Unlike voguish trends, protein’s significance from a fitness and physiological perspective has ample science to back it up with.
But how much protein is enough?
Unfortunately, not enough is spoken or said about this. I mean, there are rules in place for the bare minimum protein intake depending on your activity levels and goals.
But what’s the point of diminishing returns after which more protein equals more calories, with a highly-debated potential health risk?
That’s what we are going to answer today.
If you are tired of rummaging through piles of clinical studies with conflicting conclusions, and are unsure of how many scoops of your favorite Protein powder is going to cut it, you are at the right place.
Stay with us while we debunk some myths and clear some facts about protein and your bicep size.
How does Protein work to build muscle?
Firstly, let’s understand the role that protein plays in turning into the muscle you see in the mirror.
Resistance exercise exposes your muscle tissue to stress, creating micro tears that your body must heal and patch.
Amino acids are the building blocks that are tasked with the mountainous task of repairing your muscle tissue and thus, helping your muscles grow.
Protein is made up of several long chains of amino acids bonded together. When you consume protein, your body breaks these bonds and releases the amino acids, which are then dispatched like an emergency repair crew to the torn muscle tissue.
The aminos create myofibrils, which are used to patch the muscle tissue.
That of course, is a dumbed down explanation of the process. There are several components that play a vital role in this, including growth hormone and stem cells or satellite cells. But the takeaway is that the amino acids that make up protein are primarily responsible for muscle repair and growth.
Nitrogen Balance – An underrated aspect of muscle building
Nitrogen is a critical mineral that your body sources only from dietary protein.
It is used for protein synthesis, the process by which your body utilizes amino acids to build muscle tissue. So it’s imperative that you consume enough protein to meet this requirement.
However, Nitrogen is also lost through natural processes, such as metabolism of protein molecules, production of sweat, sebum and excretion to name a few. This is called ‘obligatory nitrogen losses’ (ONL) and is an unavoidable, natural process.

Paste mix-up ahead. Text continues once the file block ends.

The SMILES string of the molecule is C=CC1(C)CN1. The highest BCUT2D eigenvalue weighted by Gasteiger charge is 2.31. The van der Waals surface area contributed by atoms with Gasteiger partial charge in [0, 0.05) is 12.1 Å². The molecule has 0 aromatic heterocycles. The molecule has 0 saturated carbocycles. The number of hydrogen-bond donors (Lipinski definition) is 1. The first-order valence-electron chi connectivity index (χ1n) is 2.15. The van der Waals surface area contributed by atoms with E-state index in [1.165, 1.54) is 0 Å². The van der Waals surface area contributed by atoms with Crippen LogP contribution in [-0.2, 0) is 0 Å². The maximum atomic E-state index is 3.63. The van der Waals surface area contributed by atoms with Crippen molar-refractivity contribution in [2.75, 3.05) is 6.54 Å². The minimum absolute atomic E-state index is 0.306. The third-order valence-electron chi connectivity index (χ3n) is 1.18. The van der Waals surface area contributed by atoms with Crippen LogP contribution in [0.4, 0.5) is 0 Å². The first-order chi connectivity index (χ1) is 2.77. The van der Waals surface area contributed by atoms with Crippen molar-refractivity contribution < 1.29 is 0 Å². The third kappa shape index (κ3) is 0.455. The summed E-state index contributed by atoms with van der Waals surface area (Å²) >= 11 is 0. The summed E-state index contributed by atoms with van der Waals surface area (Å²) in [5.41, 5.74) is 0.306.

The state of Nitrogen in an athlete’s body is a key indicator of their ability to build muscle and grow, also called Anabolism.
- Positive nitrogen balance – When your intake of nitrogen is more than what you are losing, it’s a positive nitrogen balance, or an anabolic state where your body is growing. This is ideal for muscle growth.
- Equilibrium – When your intake of nitrogen is equal to what you are losing, you are in a state of nitrogen homeostasis. While this is adequate for the average sedentary adult, it’s not enough if you seek muscle hypertrophy.
- Negative nitrogen balance – When you are losing more nitrogen than what you are consuming, your body is in a state of negative nitrogen balance. If you are working out, this is probably the worst phase to be in. Your body will eventually start to catabolize your hard-earned muscle tissue to survive.
How much protein should you aim for per day?
When it comes to ideal protein intake, there’s so much conflicting (and biased) information floating out there. There are studies that recommend anything from 0.6 to 1.5 grams of protein per kilogram of body weight.
But bro science tells us that even 2 grams per pound of body weight might not be too much. Ever noticed the biggest guy in the gym who guzzles, chomps and probably even snorts protein all day?
Does that mean that more protein equals bigger muscles? Could protein be the secret sauce that you’ve been missing all this while?
That’s highly unlikely. Most of the studies that recommend a high protein intake are conducted on elite athletes. Trained footballers, Judoists, sprinters and so on.
Are you an elite athlete?
Rookie fitness buffs often have an inflated self-image making them veer towards guidelines that are meant for trained and conditioned sportsmen.
An elite athlete, such as an Olympic sprinter’s body has markedly different adaptations to stress which makes them capable of utilizing the higher protein intake better, towards building muscle tissue.
But if you are a recreational lifter, your protein consumption might be way more than what you really need.
Here’s some clarity on how much protein you might need in reality.